A blacklist will contain people that deserve special attention from the owner of a biometrics system. For example a camera surveillance system can use a blacklist to identify criminals in shops, or alternatively a fingerprint system can check for known terrorists at border crossings. Adversaries of such a system will usually try to avoid being identified as a person on a blacklist.

Examples

As with most concepts, they are best explained through some examples.

Tiny whitelists

Tiny whitelists can be e-passports, smartcards or biometric information on a personal laptop.

Tiny blacklists

Probably the odd one out in this list because it has few realistic use-cases (keeping just a small number of people out). A possible example could be the biometrics of an operator at an enrollment station to avoid fraud.

Medium whitelists

Secure access to a company building falls into this category. Also identifying people in a closed environment is a good example. For example it can be known which people are in an airport terminal, making it much easier to identity someone in there.

Medium blacklists

A watchlist is a good example of this. People on such a list can be terrorists, repeat offenders or people denied access to a private club.

Large whitelists

All people hat have been issued an e-passport can be registered in a database like this, a person will then still be identifiable if the e-passport gets lost or unreadable. Also people that have been issued a visa will be in such a database.

Large blacklists

If biometrics are coupled to some entitlement or license, there should be a de-duplication process to ensure that a single person does not apply twice, here you effectively use the entire already enrolled population as a blacklist.

Consequence of errors

The two types of error that can be made by a biometrics system (false match and false non-match) have different implications depending on whether the system is a whitelist or a blacklist based system. For a blacklist based system a false match may result in an innocent civilian being brought in for questioning. Or in case of some entitlement, it may be incorrectly denied, which is inconvenient if it concerns something like a food ration or some license required to perform a job. A false non-match in a blacklist system can result in a terrorist entering a country undetected, or somebody being allocated the same resource twice (food rations, licenses).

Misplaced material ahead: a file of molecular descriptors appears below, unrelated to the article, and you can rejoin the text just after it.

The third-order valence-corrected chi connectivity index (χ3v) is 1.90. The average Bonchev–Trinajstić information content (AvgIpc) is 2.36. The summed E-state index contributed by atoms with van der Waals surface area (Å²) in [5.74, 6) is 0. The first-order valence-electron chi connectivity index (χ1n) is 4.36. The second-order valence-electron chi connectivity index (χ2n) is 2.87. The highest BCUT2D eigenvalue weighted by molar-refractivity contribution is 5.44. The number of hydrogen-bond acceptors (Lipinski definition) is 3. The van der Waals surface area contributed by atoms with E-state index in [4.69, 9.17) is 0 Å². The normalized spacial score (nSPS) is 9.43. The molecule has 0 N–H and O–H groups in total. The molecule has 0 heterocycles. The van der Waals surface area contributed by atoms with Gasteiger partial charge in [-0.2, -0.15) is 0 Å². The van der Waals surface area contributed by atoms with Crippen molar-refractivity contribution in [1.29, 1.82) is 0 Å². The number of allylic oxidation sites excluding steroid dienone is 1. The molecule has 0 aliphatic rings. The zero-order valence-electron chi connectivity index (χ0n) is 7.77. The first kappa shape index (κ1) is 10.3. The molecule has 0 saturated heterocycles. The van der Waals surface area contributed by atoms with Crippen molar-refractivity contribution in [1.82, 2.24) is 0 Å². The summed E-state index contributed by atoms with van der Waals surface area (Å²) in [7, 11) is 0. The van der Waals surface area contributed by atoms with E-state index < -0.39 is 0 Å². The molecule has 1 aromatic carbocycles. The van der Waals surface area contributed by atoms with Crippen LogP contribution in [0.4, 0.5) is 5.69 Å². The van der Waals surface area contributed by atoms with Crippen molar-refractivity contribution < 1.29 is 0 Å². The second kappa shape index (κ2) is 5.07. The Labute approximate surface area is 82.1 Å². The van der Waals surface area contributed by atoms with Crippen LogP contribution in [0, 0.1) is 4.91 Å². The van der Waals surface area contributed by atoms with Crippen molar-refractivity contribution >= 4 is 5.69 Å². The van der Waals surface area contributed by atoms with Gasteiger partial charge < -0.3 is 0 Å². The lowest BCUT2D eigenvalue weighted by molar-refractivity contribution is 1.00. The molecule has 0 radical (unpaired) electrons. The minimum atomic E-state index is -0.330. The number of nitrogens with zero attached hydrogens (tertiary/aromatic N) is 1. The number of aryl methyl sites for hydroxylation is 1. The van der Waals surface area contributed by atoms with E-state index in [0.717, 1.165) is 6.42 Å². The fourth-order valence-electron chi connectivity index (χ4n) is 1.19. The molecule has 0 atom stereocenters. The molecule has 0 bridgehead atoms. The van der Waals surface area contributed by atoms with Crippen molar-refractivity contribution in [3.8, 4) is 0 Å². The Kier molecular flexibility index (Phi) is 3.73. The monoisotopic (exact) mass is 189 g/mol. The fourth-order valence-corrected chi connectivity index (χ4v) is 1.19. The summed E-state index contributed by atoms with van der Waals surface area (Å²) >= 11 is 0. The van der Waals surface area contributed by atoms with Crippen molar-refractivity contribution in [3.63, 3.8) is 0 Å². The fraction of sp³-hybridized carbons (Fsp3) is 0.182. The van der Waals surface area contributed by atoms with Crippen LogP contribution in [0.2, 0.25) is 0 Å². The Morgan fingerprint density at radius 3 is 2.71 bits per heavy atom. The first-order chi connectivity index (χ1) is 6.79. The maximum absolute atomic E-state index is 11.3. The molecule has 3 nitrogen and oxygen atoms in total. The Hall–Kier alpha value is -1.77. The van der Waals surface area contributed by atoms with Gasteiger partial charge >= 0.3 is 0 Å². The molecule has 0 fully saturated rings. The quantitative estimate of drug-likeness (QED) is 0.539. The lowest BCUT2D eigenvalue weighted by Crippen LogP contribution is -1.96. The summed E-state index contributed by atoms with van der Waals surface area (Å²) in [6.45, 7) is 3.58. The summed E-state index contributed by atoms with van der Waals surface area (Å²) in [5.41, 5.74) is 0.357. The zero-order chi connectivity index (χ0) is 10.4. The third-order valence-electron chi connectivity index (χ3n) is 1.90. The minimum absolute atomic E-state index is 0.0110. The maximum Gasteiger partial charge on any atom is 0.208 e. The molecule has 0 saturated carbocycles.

In a whitelist scenario, a false match could give a corporate spy access to a research department, or allow an illegal immigrant to enter the country. A false non-match on a whitelist will result in disgruntled employees or unnecessary delays a border crossing.

Whitelist errors

For a whitelist, the consequence of a false reject will usually annoy a normal user of the system. We can therefore think of the false non-match rate (FNMR) axis of an ROC curve as the annoyance axis. The other axis with the false match rate (FMR) is the security axis.

Blacklist errors

With blacklists, the annoyance and security axis are switched. The false match rate axis is now the annoyance axis, and the false non-match rate axis is the security axis.

Numbers

It is impossible to give exact numbers for these general categories, but I can give a few guidelines on how to determine the FMR and FNMR settings for a system.

Below, you will find a few sample database sizes associated with ‘tiny’, ‘medium’ and ‘large’.

  • Tiny: 1
  • Medium: 500
  • Large: 106

Now depending on the actual implementation, the tradeoff between the annoyance and security factors will be different. As an example I have listed some sample implementations here.

Scenario White/blacklist Database size Max annoyance Max security fail FMR FNMR
Company acces with credentials White Tiny 1% 10% 2*10-4 1*10-2
Company access without credentials White Medium 1% 10% 1*10-1 1*10-2
Deduplication Black Large 1% 3% 1*10-8 3*10-2
Passive watchlist Black Medium 0.50% 10% 1*10-5 1*10-1
Active watchlist Black Medium 1% 1% 2*10-5 1*10-2
Regular border access White Tiny 0.10% 1% 1*10-2 1*10-3
Visa border access White Large 0.10% 1% 1*10-8 1*10-3
Terrorist check at border Black Medium 0.10% 3% 2*10-6 3*10-2

In the case of border access with a visa, we asusme that this is done through an identification process. This will be the case when a visa is unreadable, lost, or when forgery is suspected.

Using this sample set of values we can construct a figure with aread indicating the maximum allowed values for the algorithm FMR and FNMR. Please note that there is subtlety involved when calculating the algorithm FMR. Given the algorithm FMR&alg and the database size N, the observed system FMRsys is given by FMRsys~=FMRalg*N. The reported values in the tables and figures are all the algorithm FMRalg, which is also reported as the FAR (false accept rate).

Capture
The minum FMR/FNMR requirements for the sample scenarios. ( Dedup = De-duplication, BA (Visa) = Border Access using visa, BA (nrm) = Normal border access, BA (terr.) = Terrorist check at border, P/A. Watchlist = Passive/Active watchlist and CA w/w/o = Company access with/without credentials)